Local Access and Transport Areas

Local access and transport area is a term introduced with the divestiture agreement in 1984. One of the problems facing the court system was dealing with the long-distance versus local calling areas. It was a revenue sharing concern more than anything else. AT&T forced the issue by demanding that some form of revenue sharing be put in place so that a single LEG would not have the option of handling all calls and cutting out the IECs.

To solve this problem, the agreement was reached that stated the LECs would still maintain a monopoly on local dial tone and local calling. They would be restricted from carrying long-distance traffic, which would fall under the domain of the IECs. However, many states cover very large geographical areas, and calling from one end to another would be considered long distance. The country was broken down into 195 separate bounded areas for local calling (some local tolls are allowed) based on the density of population in the area. This again was a money thing. The interconnection between two LATAs would be done by the IECs.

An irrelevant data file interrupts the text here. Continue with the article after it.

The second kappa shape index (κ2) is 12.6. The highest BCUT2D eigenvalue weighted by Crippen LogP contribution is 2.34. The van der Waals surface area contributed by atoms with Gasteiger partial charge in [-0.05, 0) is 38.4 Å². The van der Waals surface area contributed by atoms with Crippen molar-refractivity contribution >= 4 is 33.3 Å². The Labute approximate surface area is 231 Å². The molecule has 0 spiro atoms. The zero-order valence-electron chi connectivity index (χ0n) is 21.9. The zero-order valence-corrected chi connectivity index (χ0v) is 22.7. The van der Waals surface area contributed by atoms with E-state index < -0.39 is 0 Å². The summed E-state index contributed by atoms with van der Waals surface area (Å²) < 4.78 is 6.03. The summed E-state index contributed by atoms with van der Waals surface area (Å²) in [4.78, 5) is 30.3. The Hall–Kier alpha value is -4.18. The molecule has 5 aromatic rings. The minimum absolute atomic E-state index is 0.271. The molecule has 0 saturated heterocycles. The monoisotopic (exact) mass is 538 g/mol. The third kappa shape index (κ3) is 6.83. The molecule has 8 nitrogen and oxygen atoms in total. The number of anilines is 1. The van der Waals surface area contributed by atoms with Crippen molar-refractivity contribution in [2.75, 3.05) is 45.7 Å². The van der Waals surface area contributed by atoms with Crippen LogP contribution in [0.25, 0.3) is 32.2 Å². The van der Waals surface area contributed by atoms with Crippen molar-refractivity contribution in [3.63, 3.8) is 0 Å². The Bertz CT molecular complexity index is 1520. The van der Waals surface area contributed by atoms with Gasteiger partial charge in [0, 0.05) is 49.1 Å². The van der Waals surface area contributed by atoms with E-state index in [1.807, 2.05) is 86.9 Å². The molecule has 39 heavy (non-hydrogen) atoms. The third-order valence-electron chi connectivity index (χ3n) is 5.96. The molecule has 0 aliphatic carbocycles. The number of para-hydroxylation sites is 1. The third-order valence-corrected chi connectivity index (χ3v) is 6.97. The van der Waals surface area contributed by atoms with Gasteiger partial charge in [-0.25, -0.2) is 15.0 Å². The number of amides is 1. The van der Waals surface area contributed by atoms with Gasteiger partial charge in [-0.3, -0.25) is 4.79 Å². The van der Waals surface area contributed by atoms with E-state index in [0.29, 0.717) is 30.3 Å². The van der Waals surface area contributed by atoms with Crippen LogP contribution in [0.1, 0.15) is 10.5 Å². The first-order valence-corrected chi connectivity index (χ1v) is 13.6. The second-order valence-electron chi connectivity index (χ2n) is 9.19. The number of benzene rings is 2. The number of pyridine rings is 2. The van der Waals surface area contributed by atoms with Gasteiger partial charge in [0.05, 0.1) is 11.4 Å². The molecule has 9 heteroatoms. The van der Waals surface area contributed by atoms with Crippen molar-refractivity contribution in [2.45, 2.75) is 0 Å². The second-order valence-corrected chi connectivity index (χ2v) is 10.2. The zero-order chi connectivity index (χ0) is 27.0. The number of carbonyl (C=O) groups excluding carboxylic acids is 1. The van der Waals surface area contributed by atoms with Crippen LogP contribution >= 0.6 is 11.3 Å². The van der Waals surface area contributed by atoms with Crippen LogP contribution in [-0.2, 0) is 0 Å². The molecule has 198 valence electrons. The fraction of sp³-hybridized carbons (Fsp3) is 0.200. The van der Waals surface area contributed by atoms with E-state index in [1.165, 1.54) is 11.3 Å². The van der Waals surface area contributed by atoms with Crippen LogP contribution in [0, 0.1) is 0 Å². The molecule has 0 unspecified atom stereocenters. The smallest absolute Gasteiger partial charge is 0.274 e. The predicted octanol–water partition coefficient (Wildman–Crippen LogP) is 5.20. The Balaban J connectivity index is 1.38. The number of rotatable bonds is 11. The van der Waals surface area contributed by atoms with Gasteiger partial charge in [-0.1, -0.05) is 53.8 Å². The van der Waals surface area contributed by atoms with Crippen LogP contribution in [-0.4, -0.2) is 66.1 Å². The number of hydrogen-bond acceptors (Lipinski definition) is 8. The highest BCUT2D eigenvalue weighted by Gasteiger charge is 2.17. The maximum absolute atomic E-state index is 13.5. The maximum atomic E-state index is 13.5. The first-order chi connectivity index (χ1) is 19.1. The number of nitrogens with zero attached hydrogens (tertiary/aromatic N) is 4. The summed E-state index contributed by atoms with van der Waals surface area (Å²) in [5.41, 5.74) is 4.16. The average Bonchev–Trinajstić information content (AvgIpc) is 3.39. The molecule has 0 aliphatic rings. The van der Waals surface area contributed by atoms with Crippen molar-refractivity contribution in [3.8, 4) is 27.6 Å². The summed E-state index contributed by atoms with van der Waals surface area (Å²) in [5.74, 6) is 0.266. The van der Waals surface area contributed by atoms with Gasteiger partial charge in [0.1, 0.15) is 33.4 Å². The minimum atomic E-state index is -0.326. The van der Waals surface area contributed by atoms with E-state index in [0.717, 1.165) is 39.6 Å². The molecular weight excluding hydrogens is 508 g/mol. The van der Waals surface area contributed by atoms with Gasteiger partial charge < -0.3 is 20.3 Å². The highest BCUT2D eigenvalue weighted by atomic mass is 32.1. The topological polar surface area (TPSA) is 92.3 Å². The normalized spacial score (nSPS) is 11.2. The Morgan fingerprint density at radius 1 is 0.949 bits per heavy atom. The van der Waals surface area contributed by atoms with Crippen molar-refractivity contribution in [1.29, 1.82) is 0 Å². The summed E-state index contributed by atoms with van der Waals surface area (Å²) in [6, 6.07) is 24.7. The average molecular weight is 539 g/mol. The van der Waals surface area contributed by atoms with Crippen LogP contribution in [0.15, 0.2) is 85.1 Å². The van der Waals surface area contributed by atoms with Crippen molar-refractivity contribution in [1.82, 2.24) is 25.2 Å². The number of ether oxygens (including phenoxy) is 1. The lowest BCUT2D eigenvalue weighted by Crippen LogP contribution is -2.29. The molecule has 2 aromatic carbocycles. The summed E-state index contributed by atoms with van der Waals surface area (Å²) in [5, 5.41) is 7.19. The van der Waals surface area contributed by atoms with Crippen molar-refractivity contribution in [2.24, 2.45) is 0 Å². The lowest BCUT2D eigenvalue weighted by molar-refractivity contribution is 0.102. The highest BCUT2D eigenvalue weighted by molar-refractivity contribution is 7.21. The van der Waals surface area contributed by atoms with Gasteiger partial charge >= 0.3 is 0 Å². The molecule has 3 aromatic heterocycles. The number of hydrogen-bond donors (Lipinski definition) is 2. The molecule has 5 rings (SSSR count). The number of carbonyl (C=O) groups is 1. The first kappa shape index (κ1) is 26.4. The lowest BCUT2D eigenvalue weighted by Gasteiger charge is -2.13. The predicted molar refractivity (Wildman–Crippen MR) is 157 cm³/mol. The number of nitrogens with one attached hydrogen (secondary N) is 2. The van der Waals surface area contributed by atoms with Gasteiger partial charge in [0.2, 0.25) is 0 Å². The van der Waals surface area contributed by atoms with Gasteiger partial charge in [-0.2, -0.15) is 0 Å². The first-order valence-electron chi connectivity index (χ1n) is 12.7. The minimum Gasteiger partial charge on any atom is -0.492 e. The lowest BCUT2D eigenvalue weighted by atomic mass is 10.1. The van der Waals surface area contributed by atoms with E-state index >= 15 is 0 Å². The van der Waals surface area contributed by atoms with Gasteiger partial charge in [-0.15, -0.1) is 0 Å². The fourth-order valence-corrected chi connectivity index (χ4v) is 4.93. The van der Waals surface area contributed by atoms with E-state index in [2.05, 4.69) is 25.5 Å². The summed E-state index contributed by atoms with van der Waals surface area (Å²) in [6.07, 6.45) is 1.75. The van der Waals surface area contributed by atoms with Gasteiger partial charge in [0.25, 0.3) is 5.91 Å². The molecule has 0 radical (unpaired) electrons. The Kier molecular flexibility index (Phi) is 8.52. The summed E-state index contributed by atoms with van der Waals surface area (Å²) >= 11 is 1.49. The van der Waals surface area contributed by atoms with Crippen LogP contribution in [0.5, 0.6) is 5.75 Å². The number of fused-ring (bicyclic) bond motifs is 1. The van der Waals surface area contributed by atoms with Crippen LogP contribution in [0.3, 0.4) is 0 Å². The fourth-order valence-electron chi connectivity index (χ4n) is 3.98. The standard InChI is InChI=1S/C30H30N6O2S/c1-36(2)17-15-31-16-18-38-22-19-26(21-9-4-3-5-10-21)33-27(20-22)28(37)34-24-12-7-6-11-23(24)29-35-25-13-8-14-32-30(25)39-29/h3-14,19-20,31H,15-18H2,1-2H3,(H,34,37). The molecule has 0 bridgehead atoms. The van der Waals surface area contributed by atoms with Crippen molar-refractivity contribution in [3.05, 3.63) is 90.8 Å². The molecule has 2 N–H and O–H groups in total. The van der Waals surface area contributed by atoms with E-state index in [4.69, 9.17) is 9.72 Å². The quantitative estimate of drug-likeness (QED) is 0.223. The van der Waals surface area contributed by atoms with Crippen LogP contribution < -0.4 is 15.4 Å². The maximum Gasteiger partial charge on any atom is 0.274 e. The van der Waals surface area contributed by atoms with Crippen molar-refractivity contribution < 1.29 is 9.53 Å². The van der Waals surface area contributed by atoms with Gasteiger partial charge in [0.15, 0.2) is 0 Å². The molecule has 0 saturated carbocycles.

A whole new set of acronyms emerged as a result of the divestiture agreement; LATA is only one of them. To complicate things even more, there are four types of calling using the LATA concept:

·Intrastate- belongs to the LECs

·Intrastate- belongs to the IECs

·Interstate- belongs to the IECs Interstate- can be either/or, but was originally given to the LEC

The result of this is a very confused public, and sometimes very confusing tariffs. For example, a call from Philadelphia to Los Angeles can be carried on the IEC network for as little as $0.10 per minute, yet a call from Philadelphia to Wilmington can cost as much as $0.40 per minute. The difference here is that the 3000-mile call is regulated on the long-distance basis and FCC jurisdiction. However, the 29-mile call between Philadelphia and Delaware is regulated by BOC tariff and the PUCs. These anomalies will change and are doing so now, but this is the confusion that can crop up when various players are trying to protect their interests.